Moderation theory describes the process through which radical political actors develop commitments to electoral competition, political pluralism, human rights, and rule of law and come to prefer negotiation, reconciliation, and electoral politics over provocation, confrontation, and contentious action. Revisiting this theory through an examination of two of the most prominent moderate Islamic political forces in recent history, Muslim Reformers in Iran and Turkey analyzes the gains made and methods implemented by the Reform Front in the Islamic Republic of Iran and the Justice and Development Party in Turkey. Both of these groups represent Muslim reformers who came into continual conflict with unelected adversaries who attempted to block their reformist agendas. Based on extensive field research in both locales, Muslim Reformers in Iran and Turkey argues that behavioral moderation as practiced by these groups may actually inhibit democratic progress. Gunes Murat Tezcur observes that the ability to implement conciliatory tactics, organize electoral parties, and make political compromises impeded democracy when pursued by the Reform Front and the Justice and Development Party. Challenging conventional wisdom, Tezcur's findings have broad implications for the dynamics of democratic progress.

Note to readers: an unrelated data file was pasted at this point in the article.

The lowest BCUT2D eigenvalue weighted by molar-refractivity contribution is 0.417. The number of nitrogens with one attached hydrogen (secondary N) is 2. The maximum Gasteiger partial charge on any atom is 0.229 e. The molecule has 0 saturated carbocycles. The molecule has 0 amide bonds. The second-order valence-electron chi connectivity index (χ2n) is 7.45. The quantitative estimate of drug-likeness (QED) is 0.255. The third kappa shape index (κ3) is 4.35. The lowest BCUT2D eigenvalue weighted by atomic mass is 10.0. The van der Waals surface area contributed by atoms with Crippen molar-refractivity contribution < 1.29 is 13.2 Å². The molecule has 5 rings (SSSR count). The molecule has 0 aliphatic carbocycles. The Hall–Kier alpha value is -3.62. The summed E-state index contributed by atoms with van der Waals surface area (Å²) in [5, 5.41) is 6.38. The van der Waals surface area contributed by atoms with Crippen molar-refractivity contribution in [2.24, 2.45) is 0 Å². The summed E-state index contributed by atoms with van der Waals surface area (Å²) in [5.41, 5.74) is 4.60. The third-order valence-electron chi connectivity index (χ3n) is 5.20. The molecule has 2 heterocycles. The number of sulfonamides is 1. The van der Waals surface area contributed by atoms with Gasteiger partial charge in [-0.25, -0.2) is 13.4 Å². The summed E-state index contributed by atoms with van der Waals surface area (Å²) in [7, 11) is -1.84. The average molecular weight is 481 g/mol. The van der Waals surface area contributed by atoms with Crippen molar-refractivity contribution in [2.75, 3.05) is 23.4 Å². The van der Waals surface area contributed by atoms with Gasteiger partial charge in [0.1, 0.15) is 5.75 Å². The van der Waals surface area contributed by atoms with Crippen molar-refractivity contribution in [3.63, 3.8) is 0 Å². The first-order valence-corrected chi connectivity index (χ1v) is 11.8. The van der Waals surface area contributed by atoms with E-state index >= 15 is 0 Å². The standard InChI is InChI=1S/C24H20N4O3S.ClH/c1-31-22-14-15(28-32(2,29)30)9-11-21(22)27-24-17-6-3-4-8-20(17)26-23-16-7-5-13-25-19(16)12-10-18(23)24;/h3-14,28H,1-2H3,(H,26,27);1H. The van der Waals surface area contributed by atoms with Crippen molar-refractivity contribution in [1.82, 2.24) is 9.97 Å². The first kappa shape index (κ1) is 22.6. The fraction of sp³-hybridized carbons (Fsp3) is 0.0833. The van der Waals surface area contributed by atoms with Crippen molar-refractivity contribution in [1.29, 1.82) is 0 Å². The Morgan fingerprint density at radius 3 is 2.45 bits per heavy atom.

Reviews of Muslim Reformers in Iran and Turkey
Güneş Murat Tezcür, 2010. "Moderation Theory Revisited: The Case of Islamic Political Actors," Party Politics 16(1): 69-88.
An influential political science literature argues that integration of radical political parties within the political system leads to their moderation. These parties trade off their ideological platforms for electoral viability and political legality. Radicals become moderates through strategic interests. In this article, I revisit this thesis and apply it to the Islamic political actors in Iran and Turkey by employing the comparative method of agreement. Three conclusions are reached. First, moderation helps explain the evolution of Islamists into Muslim reformers. Second, moderation is a double-edged sword, especially in regimes with strong un-democratic characteristics. Moderation of radicals may result in their domestication — a situation that does not contribute to democratic transition or consolidation. Finally, change in the ideologies of political elites is central in our understanding behavioural change. The data sources include ethnography, primary language sources and historical narratives.